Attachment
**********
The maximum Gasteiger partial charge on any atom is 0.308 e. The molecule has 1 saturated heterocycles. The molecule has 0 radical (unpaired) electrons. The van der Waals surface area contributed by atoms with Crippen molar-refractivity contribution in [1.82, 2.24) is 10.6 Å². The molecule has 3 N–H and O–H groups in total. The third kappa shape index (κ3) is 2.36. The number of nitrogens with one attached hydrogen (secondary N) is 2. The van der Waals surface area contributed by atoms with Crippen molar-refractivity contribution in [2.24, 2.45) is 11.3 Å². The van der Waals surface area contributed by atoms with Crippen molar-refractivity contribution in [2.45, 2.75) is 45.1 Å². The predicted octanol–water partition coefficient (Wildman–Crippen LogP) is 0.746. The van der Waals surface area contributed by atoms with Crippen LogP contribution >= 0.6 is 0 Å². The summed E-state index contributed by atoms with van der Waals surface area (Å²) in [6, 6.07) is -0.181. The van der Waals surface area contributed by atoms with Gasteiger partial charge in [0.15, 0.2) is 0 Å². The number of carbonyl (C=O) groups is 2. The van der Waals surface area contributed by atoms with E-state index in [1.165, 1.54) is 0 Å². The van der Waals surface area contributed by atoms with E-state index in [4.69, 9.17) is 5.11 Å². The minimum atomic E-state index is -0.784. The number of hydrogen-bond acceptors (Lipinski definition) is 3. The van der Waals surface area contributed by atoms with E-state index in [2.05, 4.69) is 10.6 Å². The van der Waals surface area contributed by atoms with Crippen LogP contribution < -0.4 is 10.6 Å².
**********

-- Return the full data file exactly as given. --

The maximum Gasteiger partial charge on any atom is 0.308 e. The molecule has 1 saturated heterocycles. The molecule has 0 radical (unpaired) electrons. The van der Waals surface area contributed by atoms with Crippen molar-refractivity contribution in [1.82, 2.24) is 10.6 Å². The molecule has 3 N–H and O–H groups in total. The third kappa shape index (κ3) is 2.36. The number of nitrogens with one attached hydrogen (secondary N) is 2. The van der Waals surface area contributed by atoms with Crippen molar-refractivity contribution in [2.24, 2.45) is 11.3 Å². The van der Waals surface area contributed by atoms with Crippen molar-refractivity contribution in [2.45, 2.75) is 45.1 Å². The predicted octanol–water partition coefficient (Wildman–Crippen LogP) is 0.746. The van der Waals surface area contributed by atoms with Crippen LogP contribution >= 0.6 is 0 Å². The summed E-state index contributed by atoms with van der Waals surface area (Å²) in [6, 6.07) is -0.181. The van der Waals surface area contributed by atoms with Gasteiger partial charge in [0.15, 0.2) is 0 Å². The number of carbonyl (C=O) groups is 2. The van der Waals surface area contributed by atoms with E-state index in [1.165, 1.54) is 0 Å². The van der Waals surface area contributed by atoms with E-state index in [4.69, 9.17) is 5.11 Å². The minimum atomic E-state index is -0.784. The number of hydrogen-bond acceptors (Lipinski definition) is 3. The van der Waals surface area contributed by atoms with E-state index in [2.05, 4.69) is 10.6 Å². The van der Waals surface area contributed by atoms with Crippen LogP contribution < -0.4 is 10.6 Å².